An anonymous plaintiff in a lawsuit against the county will be revealed if depositions for the case are taken, County Counselor Mark Vincent said.

As of this week, depositions have not been scheduled.

The plaintiff, who is known only as Jane Doe, is suing the county over prayers that she said violated the U.S. Constitution.

She is being represented by the American Civil Liberties Union.

Vincent said the county has no desire or interest to protect Jane Doe’s name.

The lawsuit alleges that Presiding County Commissioner John Griesheimer led prayers that mentioned “Lord” and “Jesus” at county commission meetings.

The Alliance Defense Fund, which is representing the county for no charge in the case, would take Jane Doe’s deposition, while the attorney for the ACLU would take Griesheimer’s.

The actual depositions would not be open to the public, but Jane Doe’s name would be available afterward, Vincent said.

Griesheimer questioned why the plaintiff has never come forward publicly to say that she was offended by the prayers.

“If she was harmed by so much, why is she remaining in the background?” he asked.

He added, “Obviously, she can’t stay in the closet forever. If she’s claiming that she was harmed at a meeting, we don’t have any idea who it was.”

If the case is settled prior to depositions, then the plaintiff’s identity may never be known, Griesheimer said.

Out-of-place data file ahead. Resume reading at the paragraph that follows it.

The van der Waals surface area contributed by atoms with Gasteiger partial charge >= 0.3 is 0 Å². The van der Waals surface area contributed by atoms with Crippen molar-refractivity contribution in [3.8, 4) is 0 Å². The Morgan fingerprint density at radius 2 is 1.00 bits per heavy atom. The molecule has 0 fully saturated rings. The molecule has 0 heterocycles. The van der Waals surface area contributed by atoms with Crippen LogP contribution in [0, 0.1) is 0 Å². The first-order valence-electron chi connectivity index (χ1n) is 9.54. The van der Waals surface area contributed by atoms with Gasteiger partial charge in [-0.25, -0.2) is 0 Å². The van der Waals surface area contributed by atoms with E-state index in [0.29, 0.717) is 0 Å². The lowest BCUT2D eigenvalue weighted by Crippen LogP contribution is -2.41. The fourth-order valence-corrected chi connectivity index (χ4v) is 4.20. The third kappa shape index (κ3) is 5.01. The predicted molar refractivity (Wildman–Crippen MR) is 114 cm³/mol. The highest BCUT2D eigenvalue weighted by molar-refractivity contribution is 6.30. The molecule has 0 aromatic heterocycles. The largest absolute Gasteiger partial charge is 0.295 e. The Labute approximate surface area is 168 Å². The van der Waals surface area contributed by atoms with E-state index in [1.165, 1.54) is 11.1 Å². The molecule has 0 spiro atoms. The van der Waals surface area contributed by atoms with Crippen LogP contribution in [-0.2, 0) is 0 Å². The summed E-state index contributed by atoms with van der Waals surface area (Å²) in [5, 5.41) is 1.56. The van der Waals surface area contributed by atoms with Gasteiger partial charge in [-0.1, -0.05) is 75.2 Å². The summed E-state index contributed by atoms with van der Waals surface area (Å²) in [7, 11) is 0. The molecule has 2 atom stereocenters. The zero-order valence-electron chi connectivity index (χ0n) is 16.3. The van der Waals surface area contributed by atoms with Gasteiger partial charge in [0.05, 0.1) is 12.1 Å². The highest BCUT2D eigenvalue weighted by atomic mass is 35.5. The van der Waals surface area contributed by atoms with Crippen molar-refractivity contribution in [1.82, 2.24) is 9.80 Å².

After the ACLU filed the lawsuit, the county commission adopted a new invocation policy for meetings. The policy states that the commission “wishes to express its respect for the diversity of religious practice and belief in the county.”

Vincent maintains that the county did nothing illegal.

The new policy allows volunteers to sign up to present the invocation at the meeting, and no questions will be asked about religious preference.

The plaintiff is currently seeking damages of $1 for deprivation of constitutional rights, attorneys fees and other relief deemed appropriate by the court.

The case is filed in U.S. District Court in St. Louis.

The ACLU’s attorney, Anthony Rothert, said this week that he had nothing new to say about the lawsuit at this time.

Rothert has said the next step is for the court to decide whether the case should be dismissed or if a ruling should be made in favor of the ACLU. If the court is unable to decide, a trial would be set for Aug. 19, Rothert has said.